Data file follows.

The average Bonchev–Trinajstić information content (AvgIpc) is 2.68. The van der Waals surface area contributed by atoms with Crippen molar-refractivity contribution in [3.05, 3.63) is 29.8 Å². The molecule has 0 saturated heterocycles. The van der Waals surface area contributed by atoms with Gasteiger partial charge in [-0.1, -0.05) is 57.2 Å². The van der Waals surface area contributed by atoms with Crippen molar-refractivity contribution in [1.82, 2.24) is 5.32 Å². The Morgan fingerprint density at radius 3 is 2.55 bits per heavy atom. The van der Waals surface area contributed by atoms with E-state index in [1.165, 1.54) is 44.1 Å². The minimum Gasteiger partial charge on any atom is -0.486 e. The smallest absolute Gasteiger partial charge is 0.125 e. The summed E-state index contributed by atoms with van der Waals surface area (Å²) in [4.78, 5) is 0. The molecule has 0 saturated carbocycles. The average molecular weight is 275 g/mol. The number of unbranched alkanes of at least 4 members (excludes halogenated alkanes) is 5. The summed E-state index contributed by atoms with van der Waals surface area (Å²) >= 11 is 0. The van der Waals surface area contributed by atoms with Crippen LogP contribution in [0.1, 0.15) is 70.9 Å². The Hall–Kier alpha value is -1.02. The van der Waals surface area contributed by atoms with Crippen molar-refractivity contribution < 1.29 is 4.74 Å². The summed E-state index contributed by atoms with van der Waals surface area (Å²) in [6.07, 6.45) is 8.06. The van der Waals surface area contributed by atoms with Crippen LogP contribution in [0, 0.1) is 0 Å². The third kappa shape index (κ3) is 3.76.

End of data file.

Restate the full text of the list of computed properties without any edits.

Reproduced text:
The average Bonchev–Trinajstić information content (AvgIpc) is 2.68. The van der Waals surface area contributed by atoms with Crippen molar-refractivity contribution in [3.05, 3.63) is 29.8 Å². The molecule has 0 saturated heterocycles. The van der Waals surface area contributed by atoms with Gasteiger partial charge in [-0.1, -0.05) is 57.2 Å². The van der Waals surface area contributed by atoms with Crippen molar-refractivity contribution in [1.82, 2.24) is 5.32 Å². The Morgan fingerprint density at radius 3 is 2.55 bits per heavy atom. The van der Waals surface area contributed by atoms with E-state index in [1.165, 1.54) is 44.1 Å². The minimum Gasteiger partial charge on any atom is -0.486 e. The smallest absolute Gasteiger partial charge is 0.125 e. The summed E-state index contributed by atoms with van der Waals surface area (Å²) in [4.78, 5) is 0. The molecule has 0 saturated carbocycles. The average molecular weight is 275 g/mol. The number of unbranched alkanes of at least 4 members (excludes halogenated alkanes) is 5. The summed E-state index contributed by atoms with van der Waals surface area (Å²) >= 11 is 0. The van der Waals surface area contributed by atoms with Crippen LogP contribution in [0.1, 0.15) is 70.9 Å². The Hall–Kier alpha value is -1.02. The van der Waals surface area contributed by atoms with Crippen molar-refractivity contribution < 1.29 is 4.74 Å². The summed E-state index contributed by atoms with van der Waals surface area (Å²) in [6.07, 6.45) is 8.06. The van der Waals surface area contributed by atoms with Crippen LogP contribution in [0, 0.1) is 0 Å². The third kappa shape index (κ3) is 3.76.